The daughter of Colonel George Barney (at one stage the New South Wales Surveyor-General and member of the Legislative Council, who led the settlement attempt at Port Curtis, Gladstone), Maria Scott accompanied her parents back to England in May 1844, but soon returned with them to Australia. She married David Charles Frederick Scott, a cousin of David Mitchell, founder of the Mitchel Library, where the Scott family papers are held.
She was a pupil of Conrad Martens before her marriage, and is best known for her pencil drawings. Her first exhibition was in 1854, and her watercolours were awarded a medal at the 1862 London International Exhibition.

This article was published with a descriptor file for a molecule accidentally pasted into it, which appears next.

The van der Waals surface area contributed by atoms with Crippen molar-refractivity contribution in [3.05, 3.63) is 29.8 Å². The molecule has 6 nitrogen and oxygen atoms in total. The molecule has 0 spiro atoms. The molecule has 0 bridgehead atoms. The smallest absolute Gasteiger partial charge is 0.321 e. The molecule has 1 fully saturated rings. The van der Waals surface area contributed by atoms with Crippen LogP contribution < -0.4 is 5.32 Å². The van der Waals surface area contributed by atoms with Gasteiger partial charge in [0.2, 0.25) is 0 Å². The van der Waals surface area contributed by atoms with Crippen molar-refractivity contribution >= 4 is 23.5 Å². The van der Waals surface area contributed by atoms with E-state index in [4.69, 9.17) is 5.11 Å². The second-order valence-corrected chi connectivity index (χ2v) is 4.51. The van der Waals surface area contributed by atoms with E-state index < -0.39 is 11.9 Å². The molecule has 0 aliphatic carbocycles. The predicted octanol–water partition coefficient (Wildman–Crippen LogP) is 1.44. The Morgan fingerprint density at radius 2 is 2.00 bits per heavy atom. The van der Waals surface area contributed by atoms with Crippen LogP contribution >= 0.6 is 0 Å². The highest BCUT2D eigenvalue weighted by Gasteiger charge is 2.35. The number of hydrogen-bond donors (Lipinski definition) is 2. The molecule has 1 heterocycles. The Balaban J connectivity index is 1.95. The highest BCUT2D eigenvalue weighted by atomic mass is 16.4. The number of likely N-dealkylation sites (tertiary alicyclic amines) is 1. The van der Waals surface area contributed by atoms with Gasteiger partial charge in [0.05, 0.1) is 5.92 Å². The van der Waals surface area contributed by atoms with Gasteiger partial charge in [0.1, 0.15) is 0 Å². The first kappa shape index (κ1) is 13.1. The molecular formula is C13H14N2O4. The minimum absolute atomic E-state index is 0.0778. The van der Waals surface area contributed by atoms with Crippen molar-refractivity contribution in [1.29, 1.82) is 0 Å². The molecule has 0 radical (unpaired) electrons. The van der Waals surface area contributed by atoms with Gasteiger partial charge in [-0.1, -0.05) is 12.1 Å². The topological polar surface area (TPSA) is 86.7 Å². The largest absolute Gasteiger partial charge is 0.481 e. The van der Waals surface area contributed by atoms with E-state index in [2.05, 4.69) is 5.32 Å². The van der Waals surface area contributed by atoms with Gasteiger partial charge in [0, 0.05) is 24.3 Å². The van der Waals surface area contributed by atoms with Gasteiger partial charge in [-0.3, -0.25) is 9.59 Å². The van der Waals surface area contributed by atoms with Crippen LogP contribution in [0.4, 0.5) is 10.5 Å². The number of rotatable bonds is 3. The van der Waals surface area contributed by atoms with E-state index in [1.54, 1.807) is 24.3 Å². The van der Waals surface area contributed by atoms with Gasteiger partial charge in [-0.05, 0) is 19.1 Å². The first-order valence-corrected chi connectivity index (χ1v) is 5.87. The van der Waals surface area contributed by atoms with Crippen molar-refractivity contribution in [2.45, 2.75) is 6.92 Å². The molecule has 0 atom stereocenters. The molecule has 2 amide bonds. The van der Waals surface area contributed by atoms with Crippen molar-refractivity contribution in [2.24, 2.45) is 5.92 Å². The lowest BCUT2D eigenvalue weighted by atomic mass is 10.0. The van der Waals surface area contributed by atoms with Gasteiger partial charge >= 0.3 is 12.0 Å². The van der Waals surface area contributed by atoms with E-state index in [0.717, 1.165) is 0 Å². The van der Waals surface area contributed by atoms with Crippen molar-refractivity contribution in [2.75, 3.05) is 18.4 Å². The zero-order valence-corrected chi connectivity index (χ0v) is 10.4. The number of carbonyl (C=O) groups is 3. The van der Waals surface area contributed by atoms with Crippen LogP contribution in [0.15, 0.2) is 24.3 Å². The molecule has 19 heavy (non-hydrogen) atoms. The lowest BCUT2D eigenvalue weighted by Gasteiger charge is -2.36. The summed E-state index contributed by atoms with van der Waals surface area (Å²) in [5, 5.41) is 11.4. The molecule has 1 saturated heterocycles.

Her novels predominantly feature orphans or stolen children, villainous adults defrauding them of their inheritance, and saintly young people dying. The Dictionary of Australian Artists (1992) suggests that her moral romances were probably written as 'an escape from the desolation she felt at the death' of her last surviving child in 1987.